Wednesday, March 12, 2014

On academics blogging, writing newspaper columns, stuff like that

Should academics maintain blogs and do newspaper columns? If we decide to do so, should we insist on getting paid?

During a conversation I had with an academic at a top Australian research university he mentioned to me a colleague who he thought had burned-out as a serious researcher and who tended to spend his while writing newspaper columns and blog entries as opposed to doing serious work. He clearly didn't approve of academics spending their valuable and usually well-paid time writing content for blogs such as this one.  So, should we bother?

I got to be honest, academics working in areas that are of interest to the wider public should share their insights with that wider public. Say if you work on climate change in environmental science, or you work on obesity prevention, surely you have an obligation to inform the taxpayers that fund your job about your findings. Hiding your research outputs exclusively in highly specialized academic journals with their few hundred readers per average article output, seems almost irresponsible. It makes sense to maximize the impact of your work,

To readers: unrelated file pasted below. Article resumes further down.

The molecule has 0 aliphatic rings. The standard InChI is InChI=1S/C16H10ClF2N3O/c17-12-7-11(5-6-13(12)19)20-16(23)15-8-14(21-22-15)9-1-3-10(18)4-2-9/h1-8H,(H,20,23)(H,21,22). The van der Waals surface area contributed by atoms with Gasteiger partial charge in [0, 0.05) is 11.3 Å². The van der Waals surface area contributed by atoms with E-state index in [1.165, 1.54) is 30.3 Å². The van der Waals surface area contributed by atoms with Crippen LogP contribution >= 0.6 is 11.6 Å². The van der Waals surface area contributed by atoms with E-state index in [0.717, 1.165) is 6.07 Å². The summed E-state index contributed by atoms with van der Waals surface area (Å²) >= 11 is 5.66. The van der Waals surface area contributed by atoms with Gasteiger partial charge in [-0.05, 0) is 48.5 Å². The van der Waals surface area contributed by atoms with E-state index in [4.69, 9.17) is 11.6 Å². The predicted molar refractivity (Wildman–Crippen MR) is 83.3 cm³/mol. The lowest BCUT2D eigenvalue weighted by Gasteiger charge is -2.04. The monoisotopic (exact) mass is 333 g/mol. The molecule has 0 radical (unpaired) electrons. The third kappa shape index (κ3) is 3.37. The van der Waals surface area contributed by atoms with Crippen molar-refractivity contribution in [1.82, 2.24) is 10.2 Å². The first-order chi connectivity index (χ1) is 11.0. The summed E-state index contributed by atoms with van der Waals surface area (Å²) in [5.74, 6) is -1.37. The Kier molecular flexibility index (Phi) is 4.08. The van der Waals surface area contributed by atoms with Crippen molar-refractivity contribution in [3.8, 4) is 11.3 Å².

You'd object and point out that nothing stops you from doing other kinds of media work. Why not talk to journalists and let them repackage your research professionally. After all, unlike us academics they are trained at least in producing readable content. Well, truth be told, that's not exactly a risk-free activity. Often you talk to journalists for 30 min or longer over the phone and their 2 line quote manages to miscommunicate what you have been on about completely, or to a significant extent. Writing your own stuff means taking control of your public messaging.